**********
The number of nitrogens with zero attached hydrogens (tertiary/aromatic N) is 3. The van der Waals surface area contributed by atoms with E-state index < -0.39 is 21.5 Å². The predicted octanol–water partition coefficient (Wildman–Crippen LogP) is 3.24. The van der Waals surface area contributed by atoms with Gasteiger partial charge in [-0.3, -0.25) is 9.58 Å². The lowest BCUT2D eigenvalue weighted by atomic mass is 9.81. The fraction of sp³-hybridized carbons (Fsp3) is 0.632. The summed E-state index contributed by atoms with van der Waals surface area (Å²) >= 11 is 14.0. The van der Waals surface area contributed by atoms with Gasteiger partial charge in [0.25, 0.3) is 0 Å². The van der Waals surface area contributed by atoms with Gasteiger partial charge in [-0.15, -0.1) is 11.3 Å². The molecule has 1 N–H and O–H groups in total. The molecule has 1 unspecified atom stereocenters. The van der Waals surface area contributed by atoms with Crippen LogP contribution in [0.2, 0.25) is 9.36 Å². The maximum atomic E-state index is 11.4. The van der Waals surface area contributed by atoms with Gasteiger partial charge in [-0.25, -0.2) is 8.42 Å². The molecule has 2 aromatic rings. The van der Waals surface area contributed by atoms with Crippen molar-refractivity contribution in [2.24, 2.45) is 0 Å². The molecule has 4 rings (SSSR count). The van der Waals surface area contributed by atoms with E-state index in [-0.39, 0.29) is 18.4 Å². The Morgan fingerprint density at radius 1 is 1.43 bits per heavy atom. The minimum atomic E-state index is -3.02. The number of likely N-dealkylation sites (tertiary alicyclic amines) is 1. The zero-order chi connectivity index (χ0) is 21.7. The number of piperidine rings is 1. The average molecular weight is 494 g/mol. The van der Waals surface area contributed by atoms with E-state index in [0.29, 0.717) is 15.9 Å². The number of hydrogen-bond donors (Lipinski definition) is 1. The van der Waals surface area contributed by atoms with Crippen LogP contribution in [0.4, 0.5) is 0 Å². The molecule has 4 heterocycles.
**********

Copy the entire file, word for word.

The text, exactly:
The number of nitrogens with zero attached hydrogens (tertiary/aromatic N) is 3. The van der Waals surface area contributed by atoms with E-state index < -0.39 is 21.5 Å². The predicted octanol–water partition coefficient (Wildman–Crippen LogP) is 3.24. The van der Waals surface area contributed by atoms with Gasteiger partial charge in [-0.3, -0.25) is 9.58 Å². The lowest BCUT2D eigenvalue weighted by atomic mass is 9.81. The fraction of sp³-hybridized carbons (Fsp3) is 0.632. The summed E-state index contributed by atoms with van der Waals surface area (Å²) >= 11 is 14.0. The van der Waals surface area contributed by atoms with Gasteiger partial charge in [0.25, 0.3) is 0 Å². The van der Waals surface area contributed by atoms with Gasteiger partial charge in [-0.15, -0.1) is 11.3 Å². The molecule has 1 N–H and O–H groups in total. The molecule has 1 unspecified atom stereocenters. The van der Waals surface area contributed by atoms with Crippen LogP contribution in [0.2, 0.25) is 9.36 Å². The maximum atomic E-state index is 11.4. The van der Waals surface area contributed by atoms with Gasteiger partial charge in [-0.25, -0.2) is 8.42 Å². The molecule has 2 aromatic rings. The van der Waals surface area contributed by atoms with Crippen molar-refractivity contribution in [2.24, 2.45) is 0 Å². The molecule has 4 rings (SSSR count). The van der Waals surface area contributed by atoms with E-state index in [-0.39, 0.29) is 18.4 Å². The Morgan fingerprint density at radius 1 is 1.43 bits per heavy atom. The minimum atomic E-state index is -3.02. The number of likely N-dealkylation sites (tertiary alicyclic amines) is 1. The zero-order chi connectivity index (χ0) is 21.7. The number of piperidine rings is 1. The average molecular weight is 494 g/mol. The van der Waals surface area contributed by atoms with E-state index in [0.29, 0.717) is 15.9 Å². The number of hydrogen-bond donors (Lipinski definition) is 1. The van der Waals surface area contributed by atoms with Crippen LogP contribution in [0.4, 0.5) is 0 Å². The molecule has 4 heterocycles.